Pakistan’s capacity to fight disease outbreaks


Dr M Ahmed Abdullah

OVER the past few months, the whole world is being haunted by the imminent threat of a global pandemic. The novel Corona Virus 2019 or COVID 19 as it is being called has swiftly overtaken major media headlines around the world.
We collectively as human kind have a very short memory span, as every time we are faced with a new infectious disease we start weighing the situation in the context of some sort of divine intervention. We easily ignore history and in our arrogance we fail to learn lessons from the great pandemics of the past. Not too long ago; 102 years ago to be precise, people were dying in droves during the 1918 Spanish flu epidemic. We also need to develop a clear understanding of the fact that diseases affect people disproportionately, based on their socio-economic status and lifestyles.
In this regard it has already been clearly stated by the World Health Organization that disease outbreaks have the worst impact on the weakest health systems. Pakistan has one of the weakest health systems in the world, with poor health indicators, a predominantly reactive approach towards problems and a persistently increasing lack of resources in terms of manpower, money and material. There have been no confirmed cases of COVID 19 until now in Pakistan, however a major reason for this fortunate happening is the lack of preparedness and diagnostic capacity that we have had for dealing with any kind of disease outbreak; in simpler words how would we know if we have it.
There is a major deficiency of coordination between the various components of the health system, no formal mechanisms for contact tracing, distant private and public sectors in health care delivery, and a huge proportion of people who receive healthcare from unregulated and untrained individuals who practise medicine across the country and who clearly outnumber all health professionals. In the modern world, reliable data is essential for evidence-based decision making; however our complete lack of it is a serious problem. There are no formal mechanisms and entities in place that can swiftly respond to a health problem, as our approach depends on responding to the problem once it is upon us. The discussion would be incomplete with talking about tangible solutions. In the first phase of response the government needs to focus on delivering robust and mandatory trainings on infectious disease control and prevention to health workforce performing their duties in various capacities in the health system, including the private sector. Mass media health promotion should be initiated to educate the masses on preventive techniques. Provision of resources such as personal protective equipment and diagnostic facilities should be done on war footings.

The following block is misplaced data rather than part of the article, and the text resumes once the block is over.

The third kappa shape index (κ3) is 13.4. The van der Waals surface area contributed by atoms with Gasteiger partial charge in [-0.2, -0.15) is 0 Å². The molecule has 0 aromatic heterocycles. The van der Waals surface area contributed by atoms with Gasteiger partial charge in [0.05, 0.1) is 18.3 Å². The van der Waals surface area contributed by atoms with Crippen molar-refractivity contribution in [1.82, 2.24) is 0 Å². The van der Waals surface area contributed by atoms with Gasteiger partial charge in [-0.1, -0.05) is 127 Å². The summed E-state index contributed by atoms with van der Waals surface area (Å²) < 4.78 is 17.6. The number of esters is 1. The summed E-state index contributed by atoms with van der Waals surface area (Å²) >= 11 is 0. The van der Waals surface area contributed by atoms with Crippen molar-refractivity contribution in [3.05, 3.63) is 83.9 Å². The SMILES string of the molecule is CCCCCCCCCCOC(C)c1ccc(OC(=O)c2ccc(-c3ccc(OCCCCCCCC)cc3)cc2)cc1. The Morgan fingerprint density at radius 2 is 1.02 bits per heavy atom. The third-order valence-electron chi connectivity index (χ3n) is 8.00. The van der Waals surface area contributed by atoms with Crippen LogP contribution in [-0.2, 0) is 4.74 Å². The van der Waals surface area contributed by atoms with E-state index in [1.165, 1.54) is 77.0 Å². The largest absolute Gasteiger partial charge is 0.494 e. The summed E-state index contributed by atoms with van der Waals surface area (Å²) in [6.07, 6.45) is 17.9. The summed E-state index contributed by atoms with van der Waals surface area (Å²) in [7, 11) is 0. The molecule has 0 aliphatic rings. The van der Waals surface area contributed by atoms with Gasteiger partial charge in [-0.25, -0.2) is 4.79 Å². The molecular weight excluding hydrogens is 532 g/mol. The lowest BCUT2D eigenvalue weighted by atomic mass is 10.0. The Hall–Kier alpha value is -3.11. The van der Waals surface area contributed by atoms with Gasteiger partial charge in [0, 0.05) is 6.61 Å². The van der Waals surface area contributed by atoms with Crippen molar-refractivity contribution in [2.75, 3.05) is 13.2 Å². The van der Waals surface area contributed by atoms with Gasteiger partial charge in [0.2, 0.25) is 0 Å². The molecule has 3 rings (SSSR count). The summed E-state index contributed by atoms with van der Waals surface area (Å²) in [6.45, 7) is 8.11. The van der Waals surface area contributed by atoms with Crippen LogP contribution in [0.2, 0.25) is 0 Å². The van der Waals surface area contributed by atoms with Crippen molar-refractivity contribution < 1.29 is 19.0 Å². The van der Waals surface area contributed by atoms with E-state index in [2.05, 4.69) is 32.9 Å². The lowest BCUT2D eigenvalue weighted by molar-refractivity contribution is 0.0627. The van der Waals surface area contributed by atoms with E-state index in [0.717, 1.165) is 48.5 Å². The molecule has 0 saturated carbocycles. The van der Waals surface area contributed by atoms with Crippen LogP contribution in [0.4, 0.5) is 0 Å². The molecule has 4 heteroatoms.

We live in a very short sighted environment and hence we need to open up more to the world for sharing of new and innovative ideas from other parts of the world. Unfortunately we have been drawing most of our worldly inspiration from developed countries, where as more experience sharing should be carried out with other countries that share our problem of scarcity of resources. Even though these solutions are all possible but unfortunately we are far behind in our struggle to develop a more efficient, responsive and proactive health system.
—The writer is Assistant Professor Public Health, Islamabad Medical and Dental College.